European Avant-Garde Film

Explore how film can be regarded as an art form through the study of avant-garde cinema in early 20th century Europe.

We’ll start by looking at what is meant by the term ‘avant-garde’, and consider the development of experimental filmmaking in the context of artistic movements such as:

  • Futurism
  • Cubism
  • Dada
  • Surrealism
  • Constructivism

The focus will be on developments in Germany, France and the Soviet Union and consider key trends from abstract animation to Cinema Pur.

We’ll also explore some key concerns of non-mainstream cinema such as:

  • Narrative
  • Abstraction
  • Reflexivity
  • Spectatorship
  • movement, time and space

You’ll examine how experimental film engaged with modernity, including the aesthetic and political strategies of the European avant-gardes.

By the end of the module you’ll be able to:

  • contextualise the avant-garde in relation to broader artistic and historical developments
  • understand the relationships between film and other media

This module is worth 20 credits.

Black Art in a White Context: Display, Critique and The Other

You will explore the works and practices of Black artists that have been displayed or produced in Europe and America from the nineteenth century to the present day. This includes how methods of display, tactics of critique and attitudes towards the 'Other' have defined and influenced how Black art is viewed and produced in the Western world.

Moving through time we'll:

  • examine nineteenth-century attitudes towards African objects
  • explore the influences of ethnography and African material culture on artists working in the early to mid-twentieth century, such as the Surrealists
  • consider artworks produced in the Harlem Renaissance by painters like Aaron Douglas and photographers like James Van Der Zee
  • discover how artists like Jeff Donaldson and Faith Ringgold sought to recover African history, culture, and forms of memory in the context of the civil rights movements of the 1960s and 1970s, and how their work responded to the political and social pressures of this period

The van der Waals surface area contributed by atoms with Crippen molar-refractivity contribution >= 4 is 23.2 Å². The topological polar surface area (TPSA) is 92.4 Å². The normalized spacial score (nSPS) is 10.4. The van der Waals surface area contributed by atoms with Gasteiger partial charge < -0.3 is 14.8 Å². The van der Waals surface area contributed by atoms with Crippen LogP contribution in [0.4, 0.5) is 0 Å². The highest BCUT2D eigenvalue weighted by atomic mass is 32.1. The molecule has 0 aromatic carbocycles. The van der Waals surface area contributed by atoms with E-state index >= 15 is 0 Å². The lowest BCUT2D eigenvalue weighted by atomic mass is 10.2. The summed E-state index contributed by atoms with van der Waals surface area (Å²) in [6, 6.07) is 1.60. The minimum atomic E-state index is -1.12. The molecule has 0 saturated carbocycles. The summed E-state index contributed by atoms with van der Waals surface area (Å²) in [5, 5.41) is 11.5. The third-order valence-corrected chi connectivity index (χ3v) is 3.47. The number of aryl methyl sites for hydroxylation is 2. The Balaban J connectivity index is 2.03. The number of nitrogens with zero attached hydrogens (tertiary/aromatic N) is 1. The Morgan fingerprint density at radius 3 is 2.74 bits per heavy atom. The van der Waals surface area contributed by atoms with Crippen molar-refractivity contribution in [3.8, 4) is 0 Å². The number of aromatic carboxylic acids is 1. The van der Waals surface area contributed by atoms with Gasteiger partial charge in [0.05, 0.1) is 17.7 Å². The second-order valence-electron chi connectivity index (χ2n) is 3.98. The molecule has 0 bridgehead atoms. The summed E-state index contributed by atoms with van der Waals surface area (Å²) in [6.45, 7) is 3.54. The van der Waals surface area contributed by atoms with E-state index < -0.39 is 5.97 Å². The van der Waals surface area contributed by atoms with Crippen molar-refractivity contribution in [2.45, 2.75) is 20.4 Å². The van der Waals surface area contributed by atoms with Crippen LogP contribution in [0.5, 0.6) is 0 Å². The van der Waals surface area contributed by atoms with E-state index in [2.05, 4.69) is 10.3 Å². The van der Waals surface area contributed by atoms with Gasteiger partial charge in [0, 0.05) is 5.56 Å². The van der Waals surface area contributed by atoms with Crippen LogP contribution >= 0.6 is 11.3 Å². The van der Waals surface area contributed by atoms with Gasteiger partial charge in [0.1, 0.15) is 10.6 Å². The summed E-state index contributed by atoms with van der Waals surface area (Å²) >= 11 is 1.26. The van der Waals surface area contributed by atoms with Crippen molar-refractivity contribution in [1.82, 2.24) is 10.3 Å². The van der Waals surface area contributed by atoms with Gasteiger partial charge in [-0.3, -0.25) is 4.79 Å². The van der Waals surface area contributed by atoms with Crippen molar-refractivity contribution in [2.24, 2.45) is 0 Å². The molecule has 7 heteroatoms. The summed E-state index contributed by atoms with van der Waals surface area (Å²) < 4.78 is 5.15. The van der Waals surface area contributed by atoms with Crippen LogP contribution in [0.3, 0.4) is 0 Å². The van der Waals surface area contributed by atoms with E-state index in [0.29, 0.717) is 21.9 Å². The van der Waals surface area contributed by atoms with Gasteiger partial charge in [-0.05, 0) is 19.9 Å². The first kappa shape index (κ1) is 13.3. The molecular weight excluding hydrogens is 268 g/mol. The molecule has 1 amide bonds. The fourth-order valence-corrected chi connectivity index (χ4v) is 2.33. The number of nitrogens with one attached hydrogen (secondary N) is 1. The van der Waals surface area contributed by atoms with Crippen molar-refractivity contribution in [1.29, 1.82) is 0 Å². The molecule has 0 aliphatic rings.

• look at the practices of more recent artists like Lorna Simpson, Glenn Ligon, and Kara Walker, and explore how artists have critically re-presented history’s narratives in ‘the present’ before focusing on the curatorial works of Fred Wilson

To finish we'll consider the rise of contemporary African art within European and American art markets, and the related economic and political shifts that have occurred since the colonial era. 

This module is worth 20 credits.

Transnational Media

In this module you'll learn about the concepts of ‘transnational’ and ‘postnational’ media, taking into account the movement and interactions of people, finance, technology and ideas around the world. The module addresses in particular global media interactions emerging from tensions between forces of cultural homogenisation and heterogenisation. You'll also develop a foundation of theoretical knowledge to be applied to case studies in global film, television and other screen and print media. This module is worth 20 credits.

Digital Communication and Media

Digital communication and media are significantly transforming the ways our societies operate. In this module you will critically explore key issues behind this transformation, and investigate theoretical and practical foundations of digital communication and media and their relationship to contemporary culture. You will study the cultural, political, economic, technical and regulatory contexts from which digital communication and media have emerged and in which they continue to operate. To link conceptual frameworks to real-life experiences and situations, the module also provides opportunities for you to explore the interactive forms and practices that result from the use of digital communication and media through a range of both individual and group activities. This module is worth 20 credits.

Art and Architecture in Nottingham

A vital introduction to the first-hand study of art and architecture.

Through a series of weekly site visits you’ll explore:

  • space - residential, commercial, industrial, recreational, ceremonial
  • function - art galleries, streets, churches, factories, monuments, municipal buildings, museums, private estates, public parks
  • identity - civic, familial, institutional, political, religious